(120 x 85 mm). Bound together in half calf with marbled decorative papers.
DE BEZE, THEODORE, Poemata varia. Sylvae, Elegiae, Epitaphia, Epigramm., Icones, Emblemata, Cato Censorius, Abrahamus Sacrificans, Canticum Canticorum. Jacobus Stoer, [Geneva] 1599.
WANTING SEVERAL PAGES. ff. , I-VI, 1-85, 81, 87,85, 89-95, 87,97-120, , 113,115-121, 126, 128- 134, , 136-141, , 143-189, , 191-206. Signatures: *, **8, A, †O, P 7 (lacks piii), Q3 (lacks Qiii-v, Qviii)- Cc8. Wants ff. 114 (piii); 122-124 (qiii-vi), 127 (Qviii). Text in Latin, Greek, Hebrew.
This compendium of the works of Theodore de Beze was printed during his lifetime. The gem of the text is, perhaps, the Emblemata section, with each of the 40 emblems illustrated with a half-page panel woodblock displaying a visual representation of the motif written below it. The last four of these were printed with blank frames, however, the 17th century reader has endeavoured to fill in one of the motifs with his own pen-drawn rendition. Over the course of the book’s long life, 4 foliosof these emblems have called to a biblioclast—or maybe they spoke to someone in need of the brief council given—and they have been lost from the book, which is, otherwise in very good condition. Each text within the Poemata varia begins with its own title page, although the signatures are continuous. The Emblemata title page mistakenly provides the year of printing as 1598.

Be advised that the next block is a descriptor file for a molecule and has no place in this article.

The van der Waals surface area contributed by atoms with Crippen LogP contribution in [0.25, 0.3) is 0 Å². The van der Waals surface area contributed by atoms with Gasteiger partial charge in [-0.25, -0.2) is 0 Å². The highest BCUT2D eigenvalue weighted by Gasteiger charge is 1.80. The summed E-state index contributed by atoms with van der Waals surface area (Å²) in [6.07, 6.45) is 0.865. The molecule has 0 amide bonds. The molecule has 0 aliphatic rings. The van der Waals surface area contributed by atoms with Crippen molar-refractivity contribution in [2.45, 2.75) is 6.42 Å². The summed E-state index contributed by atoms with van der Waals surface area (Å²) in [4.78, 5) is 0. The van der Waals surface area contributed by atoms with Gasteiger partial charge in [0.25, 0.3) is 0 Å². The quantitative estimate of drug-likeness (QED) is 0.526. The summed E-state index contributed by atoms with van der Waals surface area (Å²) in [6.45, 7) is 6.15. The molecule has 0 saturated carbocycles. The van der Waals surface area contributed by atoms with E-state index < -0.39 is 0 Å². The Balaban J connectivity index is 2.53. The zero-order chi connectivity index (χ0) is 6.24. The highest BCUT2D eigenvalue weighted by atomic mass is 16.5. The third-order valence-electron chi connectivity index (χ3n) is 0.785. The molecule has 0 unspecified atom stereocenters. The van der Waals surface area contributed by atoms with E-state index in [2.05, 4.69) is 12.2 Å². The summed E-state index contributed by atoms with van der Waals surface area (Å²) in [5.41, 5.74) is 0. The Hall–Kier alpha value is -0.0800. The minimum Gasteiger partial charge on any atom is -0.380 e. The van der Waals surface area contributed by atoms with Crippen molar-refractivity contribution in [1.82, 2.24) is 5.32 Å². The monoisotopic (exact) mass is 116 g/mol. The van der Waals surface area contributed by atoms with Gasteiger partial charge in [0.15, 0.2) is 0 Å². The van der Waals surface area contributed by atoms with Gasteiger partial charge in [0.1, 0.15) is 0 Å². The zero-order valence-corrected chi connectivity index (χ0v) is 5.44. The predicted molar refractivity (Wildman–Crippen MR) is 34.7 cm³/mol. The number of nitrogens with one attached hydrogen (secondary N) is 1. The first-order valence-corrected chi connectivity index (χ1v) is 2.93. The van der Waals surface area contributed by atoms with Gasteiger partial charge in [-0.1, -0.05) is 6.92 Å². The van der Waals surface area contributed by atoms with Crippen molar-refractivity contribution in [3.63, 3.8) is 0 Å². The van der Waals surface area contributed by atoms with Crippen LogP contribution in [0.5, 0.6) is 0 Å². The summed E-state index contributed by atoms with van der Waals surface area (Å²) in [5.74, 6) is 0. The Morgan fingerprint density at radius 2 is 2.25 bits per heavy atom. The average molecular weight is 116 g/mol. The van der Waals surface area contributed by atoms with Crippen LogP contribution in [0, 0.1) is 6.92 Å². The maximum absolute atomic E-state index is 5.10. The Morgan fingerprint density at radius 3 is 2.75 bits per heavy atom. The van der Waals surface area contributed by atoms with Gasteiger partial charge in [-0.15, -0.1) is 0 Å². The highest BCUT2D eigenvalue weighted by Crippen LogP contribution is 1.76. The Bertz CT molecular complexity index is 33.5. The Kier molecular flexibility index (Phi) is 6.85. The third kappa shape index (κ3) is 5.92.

Marci Hieronymi Vidae Opera. Lugduni Batavorum Ex Officina Christophori Plantoni, 1585. Rectius Lugduni apud Hoeredes Seb. Gryphii, 1537.
COMPLETE. pp. , 3-573. Signatures: a9, b7, c-mm8, nn6. Manuscript title page as sole title.
This compilation of the works of Marco Girolamo Vida (1485- 1566) was likely printed within the bishop’s lifetime. Well-known for having charmed Pope Leo X with his poetry, Marco was given the Priory of Sal Silvestro so that he might compose a great Humanistic, Christian epic. He achieved this through the Virgil-derivative Christiados, not completed until the 1530s, well after the death of the supportive pope in 1521. Vida was appointed Pronotary Apostolic, a member of the highest non-episcopal college of prelates in the Roman Curia. He would not remain part of the non-episcopal college for long, as he was elevated to Bishop of Alba in 1533.
Among the Works presented in this little tome, Vida’s important Sacchia Ludus (The Game of Chess), a literary text which did much to spread the popularity of the game.
The exact printing of this book remains somewhat of a mystery. The historic owner has supplemented the lacking printed title page with a manuscript title page, with two separate printers and printing dates— neither of which seem to correspond precisely with the present work. It does seem to be similar to the 1566 Antonium Gryphium Lyonais printing, which is 575 pages; the present copy is 573 pages, and indeed, the text appears to follow behind the pagination of the 1566 by 2 pages. Other copies with 573 pages abbreviate Marci as Mar. instead of M. as the present copy does on the first page.
Throughout both books, the reader has underlined passages of interest, provided marginal annotations, and, in one instance, amended a simple O to be a face, in a tradition that sees witnesses back into the Middle Ages.